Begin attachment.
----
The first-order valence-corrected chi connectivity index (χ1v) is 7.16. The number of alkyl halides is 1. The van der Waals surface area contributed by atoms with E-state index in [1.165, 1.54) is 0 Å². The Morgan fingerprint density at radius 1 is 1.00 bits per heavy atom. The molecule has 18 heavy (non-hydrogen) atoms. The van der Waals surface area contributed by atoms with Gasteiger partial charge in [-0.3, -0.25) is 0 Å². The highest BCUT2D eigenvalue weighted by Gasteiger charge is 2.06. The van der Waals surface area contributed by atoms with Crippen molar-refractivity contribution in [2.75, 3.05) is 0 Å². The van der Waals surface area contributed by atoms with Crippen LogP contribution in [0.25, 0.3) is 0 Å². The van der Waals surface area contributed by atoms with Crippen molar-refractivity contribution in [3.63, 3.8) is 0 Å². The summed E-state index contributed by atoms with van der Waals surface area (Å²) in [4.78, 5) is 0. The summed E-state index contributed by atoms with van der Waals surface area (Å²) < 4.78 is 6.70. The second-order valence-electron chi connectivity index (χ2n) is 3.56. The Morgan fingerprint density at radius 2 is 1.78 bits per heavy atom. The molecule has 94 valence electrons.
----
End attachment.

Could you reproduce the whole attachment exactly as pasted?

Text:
The first-order valence-corrected chi connectivity index (χ1v) is 7.16. The number of alkyl halides is 1. The van der Waals surface area contributed by atoms with E-state index in [1.165, 1.54) is 0 Å². The Morgan fingerprint density at radius 1 is 1.00 bits per heavy atom. The molecule has 18 heavy (non-hydrogen) atoms. The van der Waals surface area contributed by atoms with Gasteiger partial charge in [-0.3, -0.25) is 0 Å². The highest BCUT2D eigenvalue weighted by Gasteiger charge is 2.06. The van der Waals surface area contributed by atoms with Crippen molar-refractivity contribution in [2.75, 3.05) is 0 Å². The van der Waals surface area contributed by atoms with Crippen LogP contribution in [0.25, 0.3) is 0 Å². The van der Waals surface area contributed by atoms with Crippen molar-refractivity contribution in [3.63, 3.8) is 0 Å². The summed E-state index contributed by atoms with van der Waals surface area (Å²) in [4.78, 5) is 0. The summed E-state index contributed by atoms with van der Waals surface area (Å²) < 4.78 is 6.70. The second-order valence-electron chi connectivity index (χ2n) is 3.56. The Morgan fingerprint density at radius 2 is 1.78 bits per heavy atom. The molecule has 94 valence electrons.